If Things Are So Good, Why Do We Feel So Bad?
The New York Times
December 5, 2005
The Joyless Economy
By PAUL KRUGMAN
Falling gasoline prices have led to some improvement in consumer confidence over the past few weeks. But the public remains deeply unhappy about the state of the economy. According to the latest Gallup poll, 63 percent of Americans rate the economy as only fair or poor, and by 58 to 36 percent people say economic conditions are getting worse, not better.
Yet by some measures, the economy is doing reasonably well. In particular, gross domestic product is rising at a pretty fast clip. So why aren't people pleased with the economy's performance?
Like everything these days, this is a political as well as factual question. The Bush administration seems genuinely puzzled that it isn't getting more credit for what it thinks is a booming economy. So let me be helpful here and explain what's going on.
I could point out that the economic numbers, especially the job numbers, aren't as good as the Bush people imagine. President Bush made an appearance in the Rose Garden to hail the latest jobs report, yet a gain of 215,000 jobs would have been considered nothing special - in fact, a bit subpar - during the Clinton years. And because the average workweek shrank a bit, the total number of hours worked actually fell last month.
But the main explanation for economic discontent is that it's hard to convince people that the economy is booming when they themselves have yet to see any benefits from the supposed boom. Over the last few years G.D.P. growth has been reasonably good, and corporate profits have soared. But that growth has failed to trickle down to most Americans.
Back in August the Census bureau released family income data for 2004. The report, which was overshadowed by Hurricane Katrina, showed a remarkable disconnect between overall economic growth and the economic fortunes of most American families.
It should have been a good year for American families: the economy grew 4.2 percent, its best performance since 1999. Yet most families actually lost economic ground. Real median household income - the income of households in the middle of the income distribution, adjusted for inflation - fell for the fifth year in a row. And one key source of economic insecurity got worse, as the number of Americans without health insurance continued to rise.
We don't have comparable data for 2005 yet, but it's pretty clear that the results will be similar. G.D.P. growth has remained solid, but most families are probably losing ground as their earnings fail to keep up with inflation.
Behind the disconnect between economic growth and family incomes lies the extremely lopsided nature of the economic recovery that officially began in late 2001. The growth in corporate profits has, as I said, been spectacular. Even after adjusting for inflation, profits have risen more than 50 percent since the last quarter of 2001. But real wage and salary income is up less than 7 percent.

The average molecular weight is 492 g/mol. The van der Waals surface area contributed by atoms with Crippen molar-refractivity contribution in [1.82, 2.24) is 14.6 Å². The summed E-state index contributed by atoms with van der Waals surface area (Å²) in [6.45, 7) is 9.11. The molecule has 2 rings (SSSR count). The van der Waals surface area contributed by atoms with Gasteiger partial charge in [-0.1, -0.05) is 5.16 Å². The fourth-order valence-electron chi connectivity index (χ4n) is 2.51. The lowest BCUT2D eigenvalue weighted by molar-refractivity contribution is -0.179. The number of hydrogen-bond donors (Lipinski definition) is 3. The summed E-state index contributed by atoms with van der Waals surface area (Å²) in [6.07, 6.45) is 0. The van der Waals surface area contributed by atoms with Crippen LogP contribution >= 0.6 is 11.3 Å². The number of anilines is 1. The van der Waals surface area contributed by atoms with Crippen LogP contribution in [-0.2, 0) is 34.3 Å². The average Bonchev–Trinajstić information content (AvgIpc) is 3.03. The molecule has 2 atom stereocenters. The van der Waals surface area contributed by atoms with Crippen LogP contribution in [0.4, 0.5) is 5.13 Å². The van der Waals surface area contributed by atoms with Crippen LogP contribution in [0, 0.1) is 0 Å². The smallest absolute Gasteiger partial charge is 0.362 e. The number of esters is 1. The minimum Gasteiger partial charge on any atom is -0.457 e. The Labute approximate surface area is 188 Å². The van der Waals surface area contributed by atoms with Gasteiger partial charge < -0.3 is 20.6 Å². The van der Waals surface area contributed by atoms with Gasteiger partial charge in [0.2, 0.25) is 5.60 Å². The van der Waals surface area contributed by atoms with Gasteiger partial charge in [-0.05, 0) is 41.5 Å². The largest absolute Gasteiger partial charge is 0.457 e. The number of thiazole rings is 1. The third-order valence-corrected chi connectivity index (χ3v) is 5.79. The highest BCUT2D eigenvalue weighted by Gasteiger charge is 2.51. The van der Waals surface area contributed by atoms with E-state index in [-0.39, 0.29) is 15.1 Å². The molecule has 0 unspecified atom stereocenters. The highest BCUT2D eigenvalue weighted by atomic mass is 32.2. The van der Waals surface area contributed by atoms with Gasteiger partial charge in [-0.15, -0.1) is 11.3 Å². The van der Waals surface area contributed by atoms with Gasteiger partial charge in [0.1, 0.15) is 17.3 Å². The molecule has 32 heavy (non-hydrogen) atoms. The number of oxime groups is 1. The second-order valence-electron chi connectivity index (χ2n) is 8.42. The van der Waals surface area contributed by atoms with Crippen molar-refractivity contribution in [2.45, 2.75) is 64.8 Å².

There are some wealthy Americans who derive a large share of their income from dividends and capital gains on stocks, and therefore benefit more or less directly from soaring profits. But these people constitute a small minority. For everyone else the sluggish growth in wages is the real story. And much of the wage and salary growth that did take place happened at the high end, in the form of rising payments to executives and other elite employees. Average hourly earnings of nonsupervisory workers, adjusted for inflation, are lower now than when the recovery began.
So there you have it. Americans don't feel good about the economy because it hasn't been good for them. Never mind the G.D.P. numbers: most people are falling behind.
It's much harder to explain why. The disconnect between G.D.P. growth and the economic fortunes of most American families can't be dismissed as a normal occurrence. Wages and median family income often lag behind profits in the early stages of an economic expansion, but not this far behind, and not for so long. Nor, I should say, is there any easy way to place more than a small fraction of the blame on Bush administration policies. At this point the joylessness of the economic expansion for most Americans is a mystery.
What's clear, however, is that advisers who believe that Mr. Bush can repair his political standing by making speeches telling the public how well the economy is doing have misunderstood the situation. The problem isn't that people don't understand how good things are. It's that they know, from personal experience, that things really aren't that good.